Electronic Flora of South Australia
Electronic Flora of South Australia
Census of SA Plants, Algae & Fungi
Identification tools

Electronic Flora of South Australia species Fact Sheet

Family: Leguminosae
Acacia loderi


Citation: J. H. Maiden, J. Proc. R.Soc. N.S.W. 53:209 (1920).

Derivation: loderi—in honour of Andrew Charles Loder (1861-flour. 1910), an Assistant Forester at Broken Hill.

Synonymy: Not Applicable

Common name: nealie or nelia

Tall shrubs or small trees 3-7 m high, either a single or multi-stemmed with spreading umbrageous canopies, habit similar to that of a. papyrocarpa (sp.84); branchlets sometimes drooping, slightly angular, minutely pubescent but becoming terete and glabrous with age; bark grey, rough, flaky and fissured.

Phyllodes linear, 7-11 cm long, 1.5-2 mm broad, straight or slightly curved, terete-compressed, appressed pubescent, silvery pubescent when young, numerous fine parallel longitudinal veins; apex terminating in a fine delicately curved point; glands basal.

Inflorescences in axillary clusters of 2-6 heads; flower-heads globular, yellow, c. 25-flowered; peduncles short and hoary; flowers 5-merous.

Legumes markedly moniliform, 6-11 cm long, c. 4 mm broad, chartaceous, not reticulate, light brown, finely pubescent to almost glabrous. Seeds longitudinal in legume, ellipsoid, brownish; funicle slightly undulate or with a few short folds below the small aril.

Distribution:  Recorded only in the Eastern and Murray regions on "Mutooroo", "Oakbank" and "Oakvale" stations near the N.S.W. border, in low woodland and tall shrubland, associated with Casuarina cristata, Maireana (Bluebush), Atriplex (Saltbush) and Senna spp. Intermediate forms between A. loderi and A. papyrocarpa with legumes rather narrow and constricted between the seeds (not markedly moniliform), have been recorded from Tarcoola, Kingoonya and the Copper Hills area east of Mount Willoughby. Soils; crusty alkaline and neutral red duplex. Rainfall 150-200 mm. Also western N.S.W.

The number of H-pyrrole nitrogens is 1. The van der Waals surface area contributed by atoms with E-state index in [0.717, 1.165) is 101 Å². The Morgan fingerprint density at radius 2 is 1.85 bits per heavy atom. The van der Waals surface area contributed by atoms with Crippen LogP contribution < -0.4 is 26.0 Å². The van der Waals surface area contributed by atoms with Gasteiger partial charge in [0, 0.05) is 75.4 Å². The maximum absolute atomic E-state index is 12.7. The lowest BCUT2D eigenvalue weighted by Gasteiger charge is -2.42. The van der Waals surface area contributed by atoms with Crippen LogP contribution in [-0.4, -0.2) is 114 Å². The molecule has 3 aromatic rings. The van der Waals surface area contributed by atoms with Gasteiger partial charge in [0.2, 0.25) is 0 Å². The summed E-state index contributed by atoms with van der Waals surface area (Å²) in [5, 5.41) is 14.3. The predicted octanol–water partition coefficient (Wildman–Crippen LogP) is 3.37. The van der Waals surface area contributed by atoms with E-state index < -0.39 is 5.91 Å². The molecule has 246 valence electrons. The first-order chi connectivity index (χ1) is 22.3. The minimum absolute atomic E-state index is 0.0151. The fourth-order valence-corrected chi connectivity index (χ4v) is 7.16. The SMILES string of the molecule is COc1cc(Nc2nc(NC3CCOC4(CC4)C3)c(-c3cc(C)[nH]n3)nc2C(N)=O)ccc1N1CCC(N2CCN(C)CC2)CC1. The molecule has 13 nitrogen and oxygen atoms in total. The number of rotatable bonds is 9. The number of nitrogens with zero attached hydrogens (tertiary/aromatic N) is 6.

S.Aust.: LE, EA, MU.

Conservation status: Lang & Kraehenbuehl (1987) consider this species to be Rare in this state.

Flowering time: August — October.

SA Distribution Map based
on current data relating to
specimens held in the
State Herbarium of South Australia

Biology: No text

Related taxa: Often difficult to distinguish from A. papyrocarpa (sp. 84) unless legumes are present and these differ in being broader and scarcely constricted. Intermediate forms have been recorded (see above).

Taxonomic notes: A single collection of Amyema preissii, wire-leaved mistletoe is the only one so far recorded on Acacia loderi.

Cultivation: Suitable as an ornamental and shade tree in dry inland areas, somewhat palatable to stock.

Author: Not yet available


line drawing

Disclaimer Copyright Disclaimer Copyright Email Contact:
State Herbarium of South Australia
Government of South Australia Government of South Australia Government of South Australia Department for Environment and Water